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SUPPORT CFIEvery donation counts!
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UPDATESWhat we've been doing
- Pre Project Prep – Mount Columbia
– September 29, 2016
Most hikers can appreciate the amount of work it takes to build a trail from scratch. The hiking, the digging, the pushing around of giant … Read More
- Aeolus. God of Wind, Builder of Trails
– September 26, 2016
Those who come up the mountain may see us at work, a crew of figures moving rocks, flipping with bars, moving things in bags, and … Read More
- It’s All a Learning Curve
– September 23, 2016
“Learn to get in touch with the silence within yourself, and know that everything in life has purpose. There are no mistakes , no coincidences, … Read More
- Opening Day
– September 19, 2016
4:45 in the morning. We rest by Twin Lakes, like always, waiting for the crew to regroup after the steep ascent. This morning is special, … Read More
- Elevation:14,159 feet (24th highest)
- Maps:USGS Quads: Mount Wilson and Dolores Peak
Trails Illustrated® – TOPO Map #141
Click here to purchase Trails Illustrated® maps for this route.
- Contact:US Forest Service, Mancos-Dolores Ranger District (970) 882-7296
Avalanche Information: (303) 275-5364
Our Work CFI plans on undertaking major trail construction and restoration on El Diente Peak in 2014. A major reroute is planned to preserve the riparian zone of Kilpacker Creek.
Click here to view a Google Earth projection of our proposed project on El Diente!
Recommended Route Navajo Lake Basin to North Slopes- use of this route will help to reduce impacts to this Fourteener’s fragile alpine environment. Click on the following link for detailed route informationincluding pictures, maps, and elevation profiles.
Route Information and Additional Resources From Telluride, take CO-145 S to Lizard Head Pass. Continue for 5.1 miles and turn right onto FR 535. At 5 miles, pass the Kilpacker Road intersection. Continue 2 more miles to reach the Navajo Lake Trailhead Entrance. Turn right to find the parking area.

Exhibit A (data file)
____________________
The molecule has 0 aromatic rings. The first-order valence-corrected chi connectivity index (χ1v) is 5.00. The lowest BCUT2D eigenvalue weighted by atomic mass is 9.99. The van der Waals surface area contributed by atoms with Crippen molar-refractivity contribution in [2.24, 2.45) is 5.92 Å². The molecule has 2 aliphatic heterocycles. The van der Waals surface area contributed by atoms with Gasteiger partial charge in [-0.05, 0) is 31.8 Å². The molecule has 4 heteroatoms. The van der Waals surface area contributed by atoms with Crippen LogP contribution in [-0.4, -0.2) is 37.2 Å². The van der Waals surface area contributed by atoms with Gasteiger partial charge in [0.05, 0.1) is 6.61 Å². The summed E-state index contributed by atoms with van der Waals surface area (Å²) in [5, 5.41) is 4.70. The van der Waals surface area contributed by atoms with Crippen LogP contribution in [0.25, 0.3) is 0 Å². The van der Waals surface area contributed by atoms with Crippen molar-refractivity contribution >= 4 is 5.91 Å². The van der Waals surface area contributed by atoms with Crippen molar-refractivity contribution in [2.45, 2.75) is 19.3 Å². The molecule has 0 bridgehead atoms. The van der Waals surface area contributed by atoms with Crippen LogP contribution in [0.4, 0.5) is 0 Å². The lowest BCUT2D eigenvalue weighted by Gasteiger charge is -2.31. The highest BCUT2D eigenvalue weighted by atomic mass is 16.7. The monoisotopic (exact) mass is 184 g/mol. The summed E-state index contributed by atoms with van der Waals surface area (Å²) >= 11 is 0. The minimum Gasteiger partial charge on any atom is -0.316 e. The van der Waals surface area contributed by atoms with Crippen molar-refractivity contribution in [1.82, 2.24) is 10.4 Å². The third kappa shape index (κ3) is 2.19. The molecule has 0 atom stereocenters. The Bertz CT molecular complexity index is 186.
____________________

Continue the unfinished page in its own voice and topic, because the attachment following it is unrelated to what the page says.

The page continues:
From the trailhead, it is 4.5 miles to Navajo Lake. Towards the end of Navajo Lake Basin at about 12,100 is the turnoff to El Diente’s north slopes. Hike towards the bottom of the couloir. Climb the couloir until about 13,650, exit the couloir and follow the trail to the summit.
The above information does not replace the need to consult additional maps and Colorado Fourteener Guidebooks for more detailed route descriptions. We suggest checking multiple resources before departing on any hike. Keep in mind that not all guidebooks list this recommended route and that each guidebook’s description or route name may vary slightly.
Peak Specific Environmental and Safety Concerns Visitors are encouraged to climb these peaks in the early summer season so as to travel mainly on snow to reduce impacts. Travel on snow and rock instead of the tundra wherever possible.
This route enters the Lizard Head Wilderness Area. Group size may not exceed 15. Dogs must be kept under control and at least 100 feet from streams and lakes.
Helmets, crampons or spikes, and ice axes are recommended, as the route crosses many steep, snow-covered gullies.